Why are there no hotspots in Spain?

The hotspot approach was established by the European Commission as part of the direct action to support EU Member States situated at the external EU border and described in the European Agenda on Migration in May 2015. Hotspots are aimed at providing operational support for registration, identification, fingerprinting and examination of asylum seekers, as well as return procedures. The European Asylum Support Office (EASO) helps to process asylum applications, the European Border and Coast Guard Agency (Frontex) helps in organising the return of irregular migrants, while Europol and Eurojust further support Member States’ fight against human trafficking and smuggling of migrants. Hotspots are currently located in Italy and Greece but not in Spain even though the country saw an important increase in its migration flows.



At the time of the installation of hotspots, the problem from the EU perspective were the arrivals through Greece, Italy and the Balkans and not through Spain as the Western Mediterranean route was practically closed and the “hot returns” which are immediate expulsions without procedure by Spain in Ceuta and Melilla were effective (in spite of their illegality) in stopping people from entering. Morocco is a reliable partner in the area of border control to fight against irregular migration flows toward Europe as it works closely with Spain in order to secure the border between both countries. Morocco is also considered by the EU as the “good student” in the region, which is why it has been granted an “advanced status” in 2008. The repression policy is also well established from the Spanish closed centers.



Hotspots were a way to punish Italy and Greece for having stopped taking fingerprints in the previous year, showing that the problem might not have been immigration, but the EU’s migration management model designed to create crises in the countries on the frontline. Italy and Greece were helped to perfect the system which placed them in a situation of structural disadvantage in the first place. The Visegrad countries stopped the same thing from happening in their territories by enacting strict anti-immigration policies. In addition, Spain is not in the same economic situation vis-à-vis Europe than Italy and Greece.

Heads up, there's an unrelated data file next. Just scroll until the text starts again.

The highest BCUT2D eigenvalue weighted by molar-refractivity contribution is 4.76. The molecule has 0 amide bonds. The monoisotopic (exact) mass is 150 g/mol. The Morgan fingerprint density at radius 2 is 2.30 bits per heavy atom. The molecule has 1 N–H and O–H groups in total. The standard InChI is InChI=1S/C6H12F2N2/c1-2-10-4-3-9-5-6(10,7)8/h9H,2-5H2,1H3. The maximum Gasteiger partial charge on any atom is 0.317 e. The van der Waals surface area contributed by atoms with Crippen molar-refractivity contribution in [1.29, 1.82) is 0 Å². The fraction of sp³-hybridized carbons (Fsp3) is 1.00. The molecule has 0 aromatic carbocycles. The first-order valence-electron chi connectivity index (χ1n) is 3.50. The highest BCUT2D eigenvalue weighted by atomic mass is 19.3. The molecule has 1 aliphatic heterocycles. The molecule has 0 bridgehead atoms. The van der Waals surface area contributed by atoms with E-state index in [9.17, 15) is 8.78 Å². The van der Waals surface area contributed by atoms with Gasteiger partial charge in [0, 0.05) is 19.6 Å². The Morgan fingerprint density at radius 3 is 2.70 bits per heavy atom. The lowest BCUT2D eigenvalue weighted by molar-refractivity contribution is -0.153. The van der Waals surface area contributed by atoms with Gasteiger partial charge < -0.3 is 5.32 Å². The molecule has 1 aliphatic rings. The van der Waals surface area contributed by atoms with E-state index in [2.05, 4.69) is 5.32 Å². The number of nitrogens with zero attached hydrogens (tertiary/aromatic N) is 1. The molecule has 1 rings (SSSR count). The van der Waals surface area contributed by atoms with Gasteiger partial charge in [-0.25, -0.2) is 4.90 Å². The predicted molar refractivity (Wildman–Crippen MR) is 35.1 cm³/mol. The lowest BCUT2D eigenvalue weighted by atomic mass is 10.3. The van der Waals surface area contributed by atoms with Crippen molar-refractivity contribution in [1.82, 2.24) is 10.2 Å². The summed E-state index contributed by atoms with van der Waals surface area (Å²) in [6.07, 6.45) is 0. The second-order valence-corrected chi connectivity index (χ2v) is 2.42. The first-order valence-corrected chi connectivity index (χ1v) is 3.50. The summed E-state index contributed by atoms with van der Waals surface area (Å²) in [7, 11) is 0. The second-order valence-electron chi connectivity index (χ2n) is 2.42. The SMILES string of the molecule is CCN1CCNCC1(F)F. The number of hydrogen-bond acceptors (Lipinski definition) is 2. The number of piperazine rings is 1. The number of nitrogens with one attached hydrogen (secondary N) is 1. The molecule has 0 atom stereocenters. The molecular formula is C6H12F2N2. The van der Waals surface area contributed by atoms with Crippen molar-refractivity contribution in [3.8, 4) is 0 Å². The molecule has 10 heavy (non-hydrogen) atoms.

The last point seems to lay in the fact that Spain and Morocco's cooperation on migration is seen as a model for Europe. Since several decades, migration is tackled as a shared responsibility by both countries. They argue that security alone is not the response to the intricacy of migration and the need to focus on their long existing trade ties and development cooperation. For example, Spain allows a certain amount of legal circular migration, giving some Moroccans the chance to work legally in Spain, although under strict conditions. Morocco, in exchange, accepts the return of adult Moroccan migrants who enter Spain irregularly. This is in adequation with an existing readmission agreement between Spain and Morocco.


We can argue that as long as the Spanish-Moroccan cooperation works efficiently, the EU will have no reason to establish a hotspot in Spain.


Author: Dr. Fanny Tittel-Mosser

Amsterdam | London | Luxembourg

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